Hours after CNN broadcast footage of longtime Donald Trump confidant Roger Stone being arrested by FBI agents, White House press secretary Sarah Sanders went on the cable network — a frequent target of Trump’s abuse — to try to distance the president from Stone. Her efforts didn’t go well.
Sanders began by making a case that Stone’s arrest on charges of obstruction of justice, making false statements, and witness tampering related to his campaign contacts with WikiLeaks — an organization Trump’s administration has accused of serving as a cutout for the Kremlin — actually has nothing to do with Trump.
“This has nothing to do with the president and certainly nothing to do with the White House,” Sanders said. “This is something that has to do solely with that individual, not something that affects us in this building.”
.@JohnBerman: “Did the President direct someone to contact Roger Stone about stolen emails?”@PressSec: “The specific charges that have been brought against Mr. Stone don’t have anything to do with the President.”— New Day (@NewDay) January 25, 2019
Berman: “We don’t know that, though.” https://t.co/RkK5V8tHdD pic.twitter.com/VXP8ciHloK
But as Vox’s Andrew Prokop detailed in his explainer about Stone’s indictment, the indictment alleges that on July 22, 2016 — shortly after WikiLeaks published emails stolen from the Democratic National Committee — an unnamed “senior Trump Campaign official was directed to contact Stone about any additional releases and what other damaging information” WikiLeaks “had regarding the Clinton Campaign.”
The indictment doesn’t specify who that official is. Sanders refused to answer a question about if it could be Trump. But the stolen emails published by WikiLeaks formed one of Trump’s central themes during the crucial closing weeks before the 2016 campaign.
“Does that mean CNN is guilty of collusion?”
Later, Sanders attempted to deflect from Stone’s indictment by suggesting that CNN is just as guilty of collusion as the Trump campaign because it reported on stolen emails published by WikiLeaks.
“Outlets just like yours — CNN — spent significant time not only looking for information from WikiLeaks but also reporting on it,” she said. “Does that mean CNN is guilty of collusion?”
But as law professor Jennifer Taub pointed out, Sanders’s suggestion that CNN colluded is a false equivalency, because media outlets didn’t conspire with WikiLeaks about stolen emails, nor did they lie to Congress about them — as Stone is alleged to have done.
Nope. @CNN did not lie to Congress and did not work with WikiLeaks as part of a conspiracy to stage the release of stolen emails and documents and did not act deceptively to defraud the United States.— Jennifer Taub (@jentaub) January 25, 2019
Others noted that Sanders’s talking point is a bit like alleging someone who bought a stolen car is just as guilty of wrongdoing as the person who stole it.
Sanders ended up trying to dramatically move the goalposts about what the Mueller investigation is about, claiming “the question and the big thing that the Mueller investigation is supposed to center on is whether the president in some outrageous way colluded with Russia. And the answer to that is no.”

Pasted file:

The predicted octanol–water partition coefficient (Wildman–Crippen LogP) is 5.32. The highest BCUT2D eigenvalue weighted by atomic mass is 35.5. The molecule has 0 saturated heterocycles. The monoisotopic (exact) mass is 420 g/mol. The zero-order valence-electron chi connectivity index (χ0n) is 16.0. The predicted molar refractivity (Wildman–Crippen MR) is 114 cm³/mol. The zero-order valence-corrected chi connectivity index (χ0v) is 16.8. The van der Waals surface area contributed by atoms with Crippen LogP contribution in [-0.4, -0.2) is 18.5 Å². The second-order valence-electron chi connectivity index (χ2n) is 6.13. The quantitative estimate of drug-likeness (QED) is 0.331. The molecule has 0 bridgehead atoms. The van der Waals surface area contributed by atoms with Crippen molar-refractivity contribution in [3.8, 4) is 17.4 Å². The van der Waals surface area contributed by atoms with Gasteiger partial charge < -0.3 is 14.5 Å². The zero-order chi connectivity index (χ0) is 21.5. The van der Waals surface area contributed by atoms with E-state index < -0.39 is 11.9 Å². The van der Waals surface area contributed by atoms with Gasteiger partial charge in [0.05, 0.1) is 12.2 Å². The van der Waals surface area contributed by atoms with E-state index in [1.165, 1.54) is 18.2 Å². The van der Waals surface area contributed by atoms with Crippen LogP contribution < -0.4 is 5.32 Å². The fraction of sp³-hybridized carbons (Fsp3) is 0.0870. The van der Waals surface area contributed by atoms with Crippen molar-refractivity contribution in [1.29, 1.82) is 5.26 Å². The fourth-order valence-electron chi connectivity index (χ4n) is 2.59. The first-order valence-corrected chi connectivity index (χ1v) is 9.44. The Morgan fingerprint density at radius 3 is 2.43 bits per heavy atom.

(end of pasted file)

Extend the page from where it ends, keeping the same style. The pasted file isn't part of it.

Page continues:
“That’s not true. The special counsel was directed to find out whether the Trump campaign had any contact or collusion with the Russians,” @JohnBerman says to @PressSec Sarah Sanders about the Mueller probe and President Trump. https://t.co/RkK5V8tHdD pic.twitter.com/vm26JjMB1X— New Day (@NewDay) January 25, 2019
Mueller was tasked with investigating links between the Trump campaign and Russia, and other matters that arise directly from that investigation. Stone is the sixth Trump associate the special counsel has charged with crimes.
During a CNN interview last week, Trump’s personal lawyer, Rudy Giuliani, hinted that team Trump’s fallback position may end up being that while some members of Trump’s campaign were involved in collusion, Trump himself wasn’t. But it will be difficult to totally distance the president from activities that were aimed — successfully — at helping him win office by damaging Hillary Clinton.
And while Sanders tried to distance Trump from Stone, just hours before his arrest, Stone posted a photo on Instagram meant to highlight his closeness with Trump.
Some interpreted Stone’s Instagram post as angling for a potential presidential pardon. Last month, Trump commended Stone for vowing that he’d never testify against him.
“I will never testify against Trump.” This statement was recently made by Roger Stone, essentially stating that he will not be forced by a rogue and out of control prosecutor to make up lies and stories about “President Trump.” Nice to know that some people still have “guts!”— Donald J. Trump (@realDonaldTrump) December 3, 2018
In an interview with the Washington Post, Giuliani downplayed the severity of the crimes Stone is charged with, and said “the president is safe here.”
Giuliani added, “They do have some alleged false statements and I don’t want to minimize that. That’s not right, you shouldn’t do that. But there is no evidence of anything else but false statements. The president is safe here."— Robert Costa (@costareports) January 25, 2019
Another member of Trump’s legal team, Jay Sekulow, struck a similar note.
NEW: Statement from Jay Sekulow, counsel to President Trump: "The indictment today does not allege Russian collusion by Roger Stone or anyone else. Rather, the indictment focuses on alleged false statements made to Congress." h/t @kwelkernbc— Geoff Bennett (@GeoffRBennett) January 25, 2019
One thing still left unexplained, however, is why Stone and other former Trump officials like Michael Flynn decided to make false statements about their campaign contacts with Russia and organizations allegedly working to further the Kremlin’s ends.